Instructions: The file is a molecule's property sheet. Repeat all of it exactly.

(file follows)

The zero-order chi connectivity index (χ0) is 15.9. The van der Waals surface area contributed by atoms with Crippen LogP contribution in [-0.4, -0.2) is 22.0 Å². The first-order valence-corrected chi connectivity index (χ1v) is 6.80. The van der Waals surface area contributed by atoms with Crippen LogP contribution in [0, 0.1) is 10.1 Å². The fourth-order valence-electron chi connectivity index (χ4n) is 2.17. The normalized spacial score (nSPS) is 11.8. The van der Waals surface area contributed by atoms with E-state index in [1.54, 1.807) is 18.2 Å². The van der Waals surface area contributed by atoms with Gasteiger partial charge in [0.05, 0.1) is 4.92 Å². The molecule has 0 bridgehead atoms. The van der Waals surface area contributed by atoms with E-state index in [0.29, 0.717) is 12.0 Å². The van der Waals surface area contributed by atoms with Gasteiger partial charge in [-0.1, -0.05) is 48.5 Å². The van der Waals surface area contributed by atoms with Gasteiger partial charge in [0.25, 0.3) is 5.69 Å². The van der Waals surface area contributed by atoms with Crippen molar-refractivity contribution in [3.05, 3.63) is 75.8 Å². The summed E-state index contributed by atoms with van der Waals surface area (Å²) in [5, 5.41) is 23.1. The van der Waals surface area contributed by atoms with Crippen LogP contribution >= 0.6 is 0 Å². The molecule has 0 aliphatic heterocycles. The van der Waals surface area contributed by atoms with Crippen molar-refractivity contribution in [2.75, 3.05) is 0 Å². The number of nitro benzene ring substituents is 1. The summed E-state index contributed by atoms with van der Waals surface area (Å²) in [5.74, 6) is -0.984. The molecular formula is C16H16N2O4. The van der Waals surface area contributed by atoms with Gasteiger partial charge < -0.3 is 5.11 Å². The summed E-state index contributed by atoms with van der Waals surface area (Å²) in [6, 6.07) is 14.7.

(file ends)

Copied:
The zero-order chi connectivity index (χ0) is 15.9. The van der Waals surface area contributed by atoms with Crippen LogP contribution in [-0.4, -0.2) is 22.0 Å². The first-order valence-corrected chi connectivity index (χ1v) is 6.80. The van der Waals surface area contributed by atoms with Crippen LogP contribution in [0, 0.1) is 10.1 Å². The fourth-order valence-electron chi connectivity index (χ4n) is 2.17. The normalized spacial score (nSPS) is 11.8. The van der Waals surface area contributed by atoms with E-state index in [1.54, 1.807) is 18.2 Å². The van der Waals surface area contributed by atoms with Gasteiger partial charge in [0.05, 0.1) is 4.92 Å². The molecule has 0 bridgehead atoms. The van der Waals surface area contributed by atoms with E-state index in [0.29, 0.717) is 12.0 Å². The van der Waals surface area contributed by atoms with Gasteiger partial charge in [-0.1, -0.05) is 48.5 Å². The van der Waals surface area contributed by atoms with Gasteiger partial charge in [0.25, 0.3) is 5.69 Å². The van der Waals surface area contributed by atoms with Crippen molar-refractivity contribution in [3.05, 3.63) is 75.8 Å². The summed E-state index contributed by atoms with van der Waals surface area (Å²) in [5, 5.41) is 23.1. The van der Waals surface area contributed by atoms with Crippen LogP contribution >= 0.6 is 0 Å². The molecule has 0 aliphatic heterocycles. The van der Waals surface area contributed by atoms with Crippen molar-refractivity contribution in [2.75, 3.05) is 0 Å². The number of nitro benzene ring substituents is 1. The summed E-state index contributed by atoms with van der Waals surface area (Å²) in [5.74, 6) is -0.984. The molecular formula is C16H16N2O4. The van der Waals surface area contributed by atoms with Gasteiger partial charge < -0.3 is 5.11 Å². The summed E-state index contributed by atoms with van der Waals surface area (Å²) in [6, 6.07) is 14.7.